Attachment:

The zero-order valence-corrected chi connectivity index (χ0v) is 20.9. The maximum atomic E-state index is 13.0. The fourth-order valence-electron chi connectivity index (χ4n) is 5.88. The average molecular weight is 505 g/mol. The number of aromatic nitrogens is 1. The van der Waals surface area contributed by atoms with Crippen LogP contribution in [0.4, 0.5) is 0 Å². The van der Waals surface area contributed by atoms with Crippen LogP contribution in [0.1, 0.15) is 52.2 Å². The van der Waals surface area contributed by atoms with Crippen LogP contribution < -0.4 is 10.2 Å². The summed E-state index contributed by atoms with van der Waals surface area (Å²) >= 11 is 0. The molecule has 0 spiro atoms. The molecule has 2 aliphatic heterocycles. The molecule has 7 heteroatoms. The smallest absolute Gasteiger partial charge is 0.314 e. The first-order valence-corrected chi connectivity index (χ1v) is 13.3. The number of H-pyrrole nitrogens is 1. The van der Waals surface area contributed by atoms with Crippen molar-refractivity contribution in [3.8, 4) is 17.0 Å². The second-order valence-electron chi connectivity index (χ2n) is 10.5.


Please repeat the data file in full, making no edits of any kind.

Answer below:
The zero-order valence-corrected chi connectivity index (χ0v) is 20.9. The maximum atomic E-state index is 13.0. The fourth-order valence-electron chi connectivity index (χ4n) is 5.88. The average molecular weight is 505 g/mol. The number of aromatic nitrogens is 1. The van der Waals surface area contributed by atoms with Crippen LogP contribution in [0.4, 0.5) is 0 Å². The van der Waals surface area contributed by atoms with Crippen LogP contribution in [0.1, 0.15) is 52.2 Å². The van der Waals surface area contributed by atoms with Crippen LogP contribution < -0.4 is 10.2 Å². The summed E-state index contributed by atoms with van der Waals surface area (Å²) >= 11 is 0. The molecule has 0 spiro atoms. The molecule has 2 aliphatic heterocycles. The molecule has 7 heteroatoms. The smallest absolute Gasteiger partial charge is 0.314 e. The first-order valence-corrected chi connectivity index (χ1v) is 13.3. The number of H-pyrrole nitrogens is 1. The van der Waals surface area contributed by atoms with Crippen molar-refractivity contribution in [3.8, 4) is 17.0 Å². The second-order valence-electron chi connectivity index (χ2n) is 10.5.